The disease of malaria is carried by mosquitoes, but only a particular type of mosquito. According to the World Health Organization, the Female Anopheles mosquito acquires the parasite Plasmodium when she bites people to get blood to feed her eggs. Then when she bites again (after being infected), the parasites are put into the person’s blood supply. Her bite is not like the annoying mosquito that is itchy and welted-up; no, her bite is a stealthy bite that doesn’t leave a mark.
Because the Female Anopheles bites in the middle of the night, most people do not even know that they have been bitten until a 10-14 days later when the first symptoms start to appear. These can include fever, headache, severe chills, and vomiting. The parasites can also be deadly as they kill red blood cells and then clog up the blood supply to the brain and vital organs (such as the liver or heart).
You should be concerned about malaria if you are visiting parts of Africa, including Chad, Cameroon, Congo, Ghana, and Kenya. Take some time and look at a malaria countries map and see if your travels intersect any of these areas. The risk in particular regions can vary over time and so consulting the WHO website is a good starting point. Some areas are worse than others, but, for example, the high prevalence of malaria in Ethiopia shows that it is one of the countries in which there is a heightened risk of catching the disease as a traveller.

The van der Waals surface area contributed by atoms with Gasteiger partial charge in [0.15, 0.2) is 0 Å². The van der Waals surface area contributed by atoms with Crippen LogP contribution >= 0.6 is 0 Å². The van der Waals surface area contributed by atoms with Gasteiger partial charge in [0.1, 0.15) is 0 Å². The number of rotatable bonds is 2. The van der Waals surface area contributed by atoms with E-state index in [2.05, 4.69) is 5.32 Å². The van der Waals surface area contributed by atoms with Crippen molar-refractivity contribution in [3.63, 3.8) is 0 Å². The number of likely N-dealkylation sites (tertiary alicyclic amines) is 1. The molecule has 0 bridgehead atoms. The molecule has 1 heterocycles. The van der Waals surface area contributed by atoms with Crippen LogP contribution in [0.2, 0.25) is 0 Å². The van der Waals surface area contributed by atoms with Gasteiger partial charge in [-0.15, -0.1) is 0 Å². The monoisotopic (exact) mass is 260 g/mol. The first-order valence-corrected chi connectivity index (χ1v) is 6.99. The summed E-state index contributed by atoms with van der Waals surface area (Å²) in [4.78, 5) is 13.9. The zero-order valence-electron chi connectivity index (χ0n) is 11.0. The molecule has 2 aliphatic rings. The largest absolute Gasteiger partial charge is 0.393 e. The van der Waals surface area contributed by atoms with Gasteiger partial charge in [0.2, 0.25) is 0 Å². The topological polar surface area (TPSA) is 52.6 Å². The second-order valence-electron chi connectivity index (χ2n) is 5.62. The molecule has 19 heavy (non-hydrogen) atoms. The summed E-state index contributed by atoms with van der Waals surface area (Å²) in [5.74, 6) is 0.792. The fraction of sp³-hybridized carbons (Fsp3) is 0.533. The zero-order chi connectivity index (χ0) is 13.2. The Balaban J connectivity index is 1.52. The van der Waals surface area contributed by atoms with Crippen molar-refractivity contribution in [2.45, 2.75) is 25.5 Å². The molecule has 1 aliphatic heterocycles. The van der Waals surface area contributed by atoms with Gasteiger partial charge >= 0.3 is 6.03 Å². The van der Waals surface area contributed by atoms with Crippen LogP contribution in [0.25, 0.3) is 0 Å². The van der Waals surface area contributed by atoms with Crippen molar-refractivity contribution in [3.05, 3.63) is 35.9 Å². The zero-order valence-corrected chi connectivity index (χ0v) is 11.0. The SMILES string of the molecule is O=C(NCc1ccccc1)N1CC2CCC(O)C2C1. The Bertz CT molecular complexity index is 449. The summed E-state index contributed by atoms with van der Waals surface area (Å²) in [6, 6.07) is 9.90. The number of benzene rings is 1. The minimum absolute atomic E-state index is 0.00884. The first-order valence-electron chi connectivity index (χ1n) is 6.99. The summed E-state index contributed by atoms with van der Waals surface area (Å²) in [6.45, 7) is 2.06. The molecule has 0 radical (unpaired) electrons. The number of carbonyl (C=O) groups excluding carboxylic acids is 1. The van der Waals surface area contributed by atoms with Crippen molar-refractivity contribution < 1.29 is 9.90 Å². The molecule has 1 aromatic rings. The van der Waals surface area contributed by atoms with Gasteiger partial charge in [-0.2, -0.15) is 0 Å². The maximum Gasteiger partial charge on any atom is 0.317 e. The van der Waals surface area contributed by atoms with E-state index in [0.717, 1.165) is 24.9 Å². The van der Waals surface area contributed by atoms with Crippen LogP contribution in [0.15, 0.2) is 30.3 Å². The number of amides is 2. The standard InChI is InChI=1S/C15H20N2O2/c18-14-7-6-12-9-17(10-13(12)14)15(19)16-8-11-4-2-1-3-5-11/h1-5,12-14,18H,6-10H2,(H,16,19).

It is also important to note that if you visit an endemic malaria area, some hospitals will not let you donate blood for up to three years after visiting these areas. Also, if by some terrible chance you do get malaria, you will also not be able to donate blood to those in need.
Preventative anti-malarial medications
Killing the Plasmodium parasite in the bloodstream can also be performed by anti-malarial medications. There are three specific medications that most people choose from to take for their anti-malarial needs. These are Doxycycline, Malarone (atovaquone and proguanil hydrochloride), Lariam (mefloquine).
Some medicines are taken daily, and others are taken once a week. They all have positive and negative things that you should be aware of; so it is vital to speak with your pharmacist, travel clinician or GP about which one is best for you. Your medical history, current medications, planned activities, and specifically, where you will be going all determine which medication you should take. An easy way to help understand this information is the website Fit for Travel; it can help you look which medications may fit the best for you.